After a months-long battle with the school district, I finally got them to admit my son into the GATE (Gifted and Talented Education) program. I won’t bore you with all of the frustrating details, but suffice it to say a bunch of stuff happened wherein a comprehensive IQ test was administered to the Munchkin, and wherein the district failed to interpret the results correctly for many moons, despite my prolific (yet always polite) emails describing to them EXACTLY how to fix the problem.
They kept putting me off and putting me off until the week before traditional school was about to start. After being told that my son’s scores were not satisfactory and he would not be a good candidate, they finally did what they should have done from the beginning and lo and behold! Wait, your son IS really smart! Sorry we didn’t listen to you ALL SPRING AND SUMMER and ignored your emails and treated you with condescension when you visited us in person. Ooops, he’s in the 95th percentile, we actually DO want him in the program! Did we say we didn’t? We didn’t really mean that.
And my husband and I, for many reasons, pique being a small part of it, decided against enrolling him at the GATE magnet school and chose to continue homeschooling instead.
I dunno, I’m a rebel, I guess.
But really, I’m probably one of the most normal people you will ever meet. I just happen to think that given the opportunity, nothing beats a one-on-one teaching ratio. There is also a big difference in what I do, which is called “school at home” versus “homeschooling.” Mine equals state-approved curriculum and credentialed teacher visits, whereas the other is a bit more free form.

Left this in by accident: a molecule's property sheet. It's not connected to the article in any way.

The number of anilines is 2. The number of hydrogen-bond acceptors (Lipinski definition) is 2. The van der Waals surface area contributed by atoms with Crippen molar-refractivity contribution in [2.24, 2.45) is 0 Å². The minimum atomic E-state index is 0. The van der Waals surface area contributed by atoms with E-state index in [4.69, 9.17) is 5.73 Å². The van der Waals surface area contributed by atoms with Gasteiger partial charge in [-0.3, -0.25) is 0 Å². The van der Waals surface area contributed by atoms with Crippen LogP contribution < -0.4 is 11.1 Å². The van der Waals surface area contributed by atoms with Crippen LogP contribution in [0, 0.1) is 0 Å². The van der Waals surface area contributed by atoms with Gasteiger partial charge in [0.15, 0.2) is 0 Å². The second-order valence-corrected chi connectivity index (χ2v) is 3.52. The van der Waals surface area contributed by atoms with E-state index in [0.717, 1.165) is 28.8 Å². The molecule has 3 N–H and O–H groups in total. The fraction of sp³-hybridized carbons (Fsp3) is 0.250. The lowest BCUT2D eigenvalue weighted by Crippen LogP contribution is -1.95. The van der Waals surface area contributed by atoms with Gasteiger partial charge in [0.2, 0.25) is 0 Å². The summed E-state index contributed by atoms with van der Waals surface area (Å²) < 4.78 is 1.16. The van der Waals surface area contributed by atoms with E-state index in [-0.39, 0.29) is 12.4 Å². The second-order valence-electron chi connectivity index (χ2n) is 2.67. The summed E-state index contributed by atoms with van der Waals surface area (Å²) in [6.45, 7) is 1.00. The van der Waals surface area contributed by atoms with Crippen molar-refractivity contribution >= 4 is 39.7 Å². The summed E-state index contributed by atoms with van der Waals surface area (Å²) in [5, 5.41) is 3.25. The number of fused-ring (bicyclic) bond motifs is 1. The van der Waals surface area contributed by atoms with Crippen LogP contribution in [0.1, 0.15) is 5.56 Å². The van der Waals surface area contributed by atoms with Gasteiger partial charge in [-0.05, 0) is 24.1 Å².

I will admit that it is quite intoxicating to be free of the entire school rut. I watch as my neighbors rush off in the morning to drop the kids off in time, and then six hours later go to pick them up. And while I certainly don’t feel sorry for them, I don’t envy them, either. I don’t miss all of the “stuff” that comes with going to traditional school, from the begging for money school fundraisers to the annoying class projects to having the principal call my home every week with a pre-recorded message, to having to buy all the clothes and supplies at a certain time. It is all very freeing.
And yet intimidating at the same time.
But I think we’ll get through it just fine.